Another AdTech IPO? Videology Lands $60M From Catalyst, Comcast & Others As Online Video-Ad Market Booms

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Thanks to the increasing consumption of digital video — and the fact that many of the largest content providers now force viewers to watch ads within those videos (Hulu, YouTube) — the growth of digital video continues to be one of the fastest growing areas of the online advertising market. Naturally, that rising tide (which is expected to continue) has begun to carry a handful of the veteran video-ad networks towards the public markets.

Last week, Tremor Video filed for its “long-awaited public offering” on over $105 million in revenue in 2012, for example. YuMe and Adap.tv are also on the list of potential IPO candidates in 2013 thanks to strong growth forecasts, Bloomberg reports. And the list of growing video-ad networks goes on — unfortunately for Google.

Today, it looks as if the online video ad market could be close to sending another veteran into the fray of the public markets. Although it’s keeping its cards close to its chest on that front, Videology announced today that it has closed a whopping $60 million round of Series D financing, led by Catalyst Investors. The company’s previous investors, including NEA, Valhalla Partners and Comcast Ventures also contributed to the round, along with Pinnacle Ventures, a Videology first-timer.

While CEO Scott Ferber said today that the company plans to use its new capital to ramp up international growth and invest more aggressively in its tech infrastructure and services, it’s also worth noting that the round brings Videology’s total outside investment to about $121 million. That puts it on par with Tremor Video, which had raised $116 million when it announced its plans to IPO.

Since its founding in 2007, Videology has grown to operate in 12 countries and now runs campaigns for 900 brands each year, in what it says has resulted in a “three-year CAGR of 190 percent.” But why, you ask? Simply put, Videology is a video platform that allows brands, agencies and media companies to plan, serve, manage, and monitor video ad campaigns. The key, however, is that the platform provides advertisers and marketers with specifications and features that are familiar to the TV world, while offering the more advanced targeting, optimization and analytics of digital media.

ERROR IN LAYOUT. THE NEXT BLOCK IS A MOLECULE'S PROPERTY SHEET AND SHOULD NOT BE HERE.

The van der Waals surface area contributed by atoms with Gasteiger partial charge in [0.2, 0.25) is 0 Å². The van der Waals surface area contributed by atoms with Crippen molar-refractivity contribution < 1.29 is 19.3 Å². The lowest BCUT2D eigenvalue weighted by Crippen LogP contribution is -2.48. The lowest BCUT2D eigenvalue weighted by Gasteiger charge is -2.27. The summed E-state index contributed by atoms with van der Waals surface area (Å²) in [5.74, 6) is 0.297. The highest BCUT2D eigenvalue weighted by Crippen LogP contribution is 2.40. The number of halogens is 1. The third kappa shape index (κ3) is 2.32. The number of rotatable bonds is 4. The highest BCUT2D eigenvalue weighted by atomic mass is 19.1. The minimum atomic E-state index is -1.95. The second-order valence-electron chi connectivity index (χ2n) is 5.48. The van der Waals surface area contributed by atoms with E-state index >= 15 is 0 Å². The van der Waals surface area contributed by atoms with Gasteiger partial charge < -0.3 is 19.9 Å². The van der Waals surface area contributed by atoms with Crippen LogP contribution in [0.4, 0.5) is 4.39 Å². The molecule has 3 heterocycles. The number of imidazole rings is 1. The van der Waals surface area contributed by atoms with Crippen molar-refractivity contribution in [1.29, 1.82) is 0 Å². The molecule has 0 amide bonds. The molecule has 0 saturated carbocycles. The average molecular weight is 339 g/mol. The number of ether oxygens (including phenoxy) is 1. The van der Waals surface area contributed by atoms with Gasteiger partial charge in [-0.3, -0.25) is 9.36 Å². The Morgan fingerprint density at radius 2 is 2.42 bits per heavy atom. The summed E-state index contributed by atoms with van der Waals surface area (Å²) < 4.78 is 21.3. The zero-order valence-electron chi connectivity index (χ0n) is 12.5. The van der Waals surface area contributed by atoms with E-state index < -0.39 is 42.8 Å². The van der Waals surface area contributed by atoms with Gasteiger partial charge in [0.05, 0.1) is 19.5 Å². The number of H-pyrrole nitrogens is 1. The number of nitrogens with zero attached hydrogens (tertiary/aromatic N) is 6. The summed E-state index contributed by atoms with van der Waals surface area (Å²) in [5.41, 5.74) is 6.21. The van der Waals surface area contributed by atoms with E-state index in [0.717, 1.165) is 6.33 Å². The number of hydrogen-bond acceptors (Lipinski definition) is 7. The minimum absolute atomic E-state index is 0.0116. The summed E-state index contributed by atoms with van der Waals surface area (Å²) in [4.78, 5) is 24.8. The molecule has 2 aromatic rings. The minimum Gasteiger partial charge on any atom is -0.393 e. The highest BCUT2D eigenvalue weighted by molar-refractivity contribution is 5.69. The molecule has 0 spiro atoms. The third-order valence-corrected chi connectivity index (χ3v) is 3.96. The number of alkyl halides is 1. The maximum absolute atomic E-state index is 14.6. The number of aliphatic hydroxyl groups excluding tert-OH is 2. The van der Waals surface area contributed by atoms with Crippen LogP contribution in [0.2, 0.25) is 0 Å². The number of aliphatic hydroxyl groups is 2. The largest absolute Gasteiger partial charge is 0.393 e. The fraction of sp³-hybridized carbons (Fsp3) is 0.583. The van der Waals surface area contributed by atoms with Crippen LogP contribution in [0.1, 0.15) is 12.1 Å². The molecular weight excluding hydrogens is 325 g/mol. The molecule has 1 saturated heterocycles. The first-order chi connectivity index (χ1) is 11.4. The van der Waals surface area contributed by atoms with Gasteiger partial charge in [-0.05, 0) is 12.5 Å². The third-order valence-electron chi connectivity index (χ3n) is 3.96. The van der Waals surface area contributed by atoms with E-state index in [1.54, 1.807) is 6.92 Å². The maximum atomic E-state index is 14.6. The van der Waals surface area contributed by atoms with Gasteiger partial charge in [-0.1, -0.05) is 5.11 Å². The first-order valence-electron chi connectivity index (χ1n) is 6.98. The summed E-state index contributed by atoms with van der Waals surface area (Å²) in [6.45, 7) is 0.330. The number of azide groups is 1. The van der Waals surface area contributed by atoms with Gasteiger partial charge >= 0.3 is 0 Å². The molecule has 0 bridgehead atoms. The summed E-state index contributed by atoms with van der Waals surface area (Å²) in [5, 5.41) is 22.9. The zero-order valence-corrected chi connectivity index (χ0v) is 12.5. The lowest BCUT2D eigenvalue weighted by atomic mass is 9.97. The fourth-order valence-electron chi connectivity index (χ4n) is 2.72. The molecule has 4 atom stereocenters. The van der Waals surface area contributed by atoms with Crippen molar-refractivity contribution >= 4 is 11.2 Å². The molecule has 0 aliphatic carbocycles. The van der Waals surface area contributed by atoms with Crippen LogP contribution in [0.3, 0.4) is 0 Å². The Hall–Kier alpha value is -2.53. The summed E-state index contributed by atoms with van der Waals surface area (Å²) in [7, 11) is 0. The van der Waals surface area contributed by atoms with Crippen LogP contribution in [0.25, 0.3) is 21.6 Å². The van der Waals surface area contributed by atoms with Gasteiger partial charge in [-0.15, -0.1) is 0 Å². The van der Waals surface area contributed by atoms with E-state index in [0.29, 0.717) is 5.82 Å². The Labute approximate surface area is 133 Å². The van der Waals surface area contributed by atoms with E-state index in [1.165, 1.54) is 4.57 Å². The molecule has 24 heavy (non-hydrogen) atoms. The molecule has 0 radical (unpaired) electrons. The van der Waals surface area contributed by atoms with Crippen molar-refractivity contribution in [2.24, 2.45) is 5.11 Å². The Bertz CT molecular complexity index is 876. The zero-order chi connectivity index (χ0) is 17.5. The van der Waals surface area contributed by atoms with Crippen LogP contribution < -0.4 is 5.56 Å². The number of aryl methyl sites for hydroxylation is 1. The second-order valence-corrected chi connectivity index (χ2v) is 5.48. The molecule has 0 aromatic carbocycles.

The company has gone through several incarnations over the years, beginning as an ad server and video content network, before shifting to a broadband network and adding this video advertising marketplace that aims to connect online video and TV, according to AdExchanger.

But we still have a while before TV, desktop and mobile advertising fully converge and true cross-channel advertising in all its forms hasn’t yet hit maturity, so for now Videology is hitting its stride thanks to the traction it has built up as a video ad server and distribution network. Meanwhile, AdExchanger reports, the company has also begun to expand into the supply-side, providing publishers with video content as well — covering its bases.

With the sale of video ad inventory becoming more automated and platforms likely to find it increasingly challenging to distinguish themselves from each other as a result, Videology has been making an effort to diversify. Today, it’s drawing revenue from each arm, but tomorrow the most successful video ad networks will either be those with the best or most premium content, or those that have developed the most effective and frictionless way to connect those buyers and sellers, i.e. a marketplace.

Of course, it’s not all sunshine and roses. We’re moving into what could be a time of significant flux in digital video advertising. YouTube qua Google is really player against which everyone else is measured, as it owns nearly one-third of the market. As a result, how it decides to structure its business model can a big impact on the market itself. For example, YouTube is toying with a subscription model, which (if it goes that way) would naturally put it in Netflix’s camp, while the other big player, Hulu, is solely ad-supported.

The last few years of growth have minted a number of sizable digital video ad networks, but the changes in the market, consumption patterns and some of the infrastructure of these networks themselves may not be kind to all players. Plus, at least for the foreseeable future, this is Google’s World. Nonetheless, Videology believes it is positioning itself in a way that will allow it to take advantage of whatever comes out of the flux in the marketplace. And $60 million in new capital to expand abroad and build out the right pieces certainly helps.